Supermarket and other off-trade beer sales have overtaken pub and on-trade sales for the first time, signalling the continued shift in the nation's alcohol purchasing.
Figures released by the British Beer and Pub Association (BBPA) show that of the 44m hectolitres (7.74bn pints) of beer sold during 2015 in the UK, 51% was sold by the off-trade, mostly through supermarkets.
A 12-month feasibility study of the Alcohol Abstinence Monitoring Requirement in four London boroughs has offered useful insights to inform the expansion of the scheme, and contributes to awareness about the use of sobriety orders and the technology that underpin them in a UK context.
Modern preventive interventions to reduce young people’s drinking rely heavily on correcting misperceptions that other similar youngsters drink more, but among 2611 students recruited from 122 UK universities, no reliable impacts were found. Was it just that these interventions are generally ineffective, or is the UK university context particularly unfriendly to moderation messages?
The World Health Organization (WHO) have released a document reviewing the evidence on preventing harm caused by alcohol use in pregnancy, reviewing a range of case studies across member states in the European region.
The report identifies that a large proportion of women across Europe drink alcohol following an upward trend over time. As such, the potential harm to the fetus caused by drinking in pregnancy is a public health concern, particularly as almost half of all pregnancies are unplanned and therefore at higher risk from inadvertent alcohol exposure. Risks from alcohol exposure in pregnancy include miscarriage, preterm birth and fetal alcohol spectrum disorders.
Results from the 2015 British Social Attitudes (BSA) survey have been released, identifying public viewpoints towards key alcohol policy areas such as minimum pricing, drink driving and advertising regulation.
Commissioned by Public Health England, the results indicate the highly contested issue of Minimum Unit Pricing (MUP) is currently supported by 52% of adults in Britain, with 25% against it. Although previous BSA surveys have not asked these questions, a somewhat similar 2011 YouGov survey found 47% were in favour of MUP with 44% against, suggesting an increase in public support - or perhaps at least a decrease in opposition.
The national charity says the aim of AAW is 'to get people thinking about alcohol – how it affects us as individuals, families, communities and society as a whole', and is often used by organisations or services to reach out to service users, the public or launch new findings. Social media has also played an increasing role, with #AAW2016 as the Twitter 'hashtag'.
Korsakoff’s syndrome belongs in a spectrum of disorders categorised as alcohol-related brain damage (ARBD). It is a severe memory disorder associated with excessive, long-term alcohol misuse, and results in the loss of specific brain functions due to the lack of vitamin B1 or thiamine. Post-mortem studies suggest that Korsakoff’s occurs in about 2 per cent of the population and 12.5 per cent of dependent drinkers.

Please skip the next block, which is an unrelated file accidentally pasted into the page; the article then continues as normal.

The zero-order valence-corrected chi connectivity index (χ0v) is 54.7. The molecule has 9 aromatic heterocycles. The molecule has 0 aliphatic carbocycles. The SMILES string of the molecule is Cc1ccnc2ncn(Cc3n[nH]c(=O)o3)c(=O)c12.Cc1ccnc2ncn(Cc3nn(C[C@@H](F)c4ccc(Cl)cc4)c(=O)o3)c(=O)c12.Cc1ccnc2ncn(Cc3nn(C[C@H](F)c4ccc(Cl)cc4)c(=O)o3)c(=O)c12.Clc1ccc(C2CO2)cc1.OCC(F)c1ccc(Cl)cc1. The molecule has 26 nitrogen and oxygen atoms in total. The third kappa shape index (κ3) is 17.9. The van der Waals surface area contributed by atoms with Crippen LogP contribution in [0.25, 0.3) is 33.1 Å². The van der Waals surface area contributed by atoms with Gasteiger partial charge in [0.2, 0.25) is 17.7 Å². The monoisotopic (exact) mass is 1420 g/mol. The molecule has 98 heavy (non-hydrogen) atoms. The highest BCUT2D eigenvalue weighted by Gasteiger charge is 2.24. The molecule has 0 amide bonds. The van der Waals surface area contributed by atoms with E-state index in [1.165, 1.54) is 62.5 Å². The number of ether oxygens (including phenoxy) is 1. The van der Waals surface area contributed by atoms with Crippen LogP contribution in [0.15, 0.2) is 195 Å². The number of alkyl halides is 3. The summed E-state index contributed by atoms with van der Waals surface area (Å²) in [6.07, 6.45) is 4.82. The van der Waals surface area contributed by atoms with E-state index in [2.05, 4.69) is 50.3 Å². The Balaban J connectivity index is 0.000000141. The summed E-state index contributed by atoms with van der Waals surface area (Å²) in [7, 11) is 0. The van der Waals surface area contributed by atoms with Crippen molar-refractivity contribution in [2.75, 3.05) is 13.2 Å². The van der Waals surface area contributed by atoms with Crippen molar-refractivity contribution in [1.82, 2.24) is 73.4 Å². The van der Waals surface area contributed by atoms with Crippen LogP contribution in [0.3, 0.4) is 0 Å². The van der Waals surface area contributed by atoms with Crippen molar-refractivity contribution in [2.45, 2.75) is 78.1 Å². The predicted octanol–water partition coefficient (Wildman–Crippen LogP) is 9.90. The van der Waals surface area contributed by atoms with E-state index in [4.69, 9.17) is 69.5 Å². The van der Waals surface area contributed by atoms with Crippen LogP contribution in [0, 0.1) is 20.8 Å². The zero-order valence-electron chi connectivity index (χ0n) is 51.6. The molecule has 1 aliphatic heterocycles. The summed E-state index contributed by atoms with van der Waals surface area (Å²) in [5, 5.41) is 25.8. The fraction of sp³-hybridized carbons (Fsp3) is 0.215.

Following heated debate over the guidelines, this week a new industry led group - the Alcohol Information Partnership - has also been announced which it says aims to 'bring balance to the debate'. A recent Wall Street Journal article also recently reported that with 'moderate drinking under fire' alcohol companies across the globe are 'on the offensive' in a 'multimillion-dollar global battle'.
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The British Olympic team's Strongbow sponsorship deal came under fire from alcohol and health groups in a letter to the Guardian, warning over 'strong evidence that exposure to alcohol marketing leads young people to drink at an earlier age'. Strongbow featured official Team GB branding on its products and spent several million pounds on a “supporting the supporters” campaign in Britain. Heineken, who own the brand, defended the partnership stating it would be 'exclusively focussed on the adult fans' and 'Strongbow will not be sold or promoted at Games venues, feature in TV coverage, or be linked to any individual member of Team GB'.
‘A pill for every ill’ is the gist of attacks levelled at the approval of nalmefene under the trade name Selincro. Market positioning as a breakthrough which extends the benefits of pharmacotherapy to non-physically dependent drinkers has been criticised as medicalising psychological dependence. Controversy is heated: is Selincro just a clever marketing ploy, or are there real benefits? We conducted an in-depth assessment.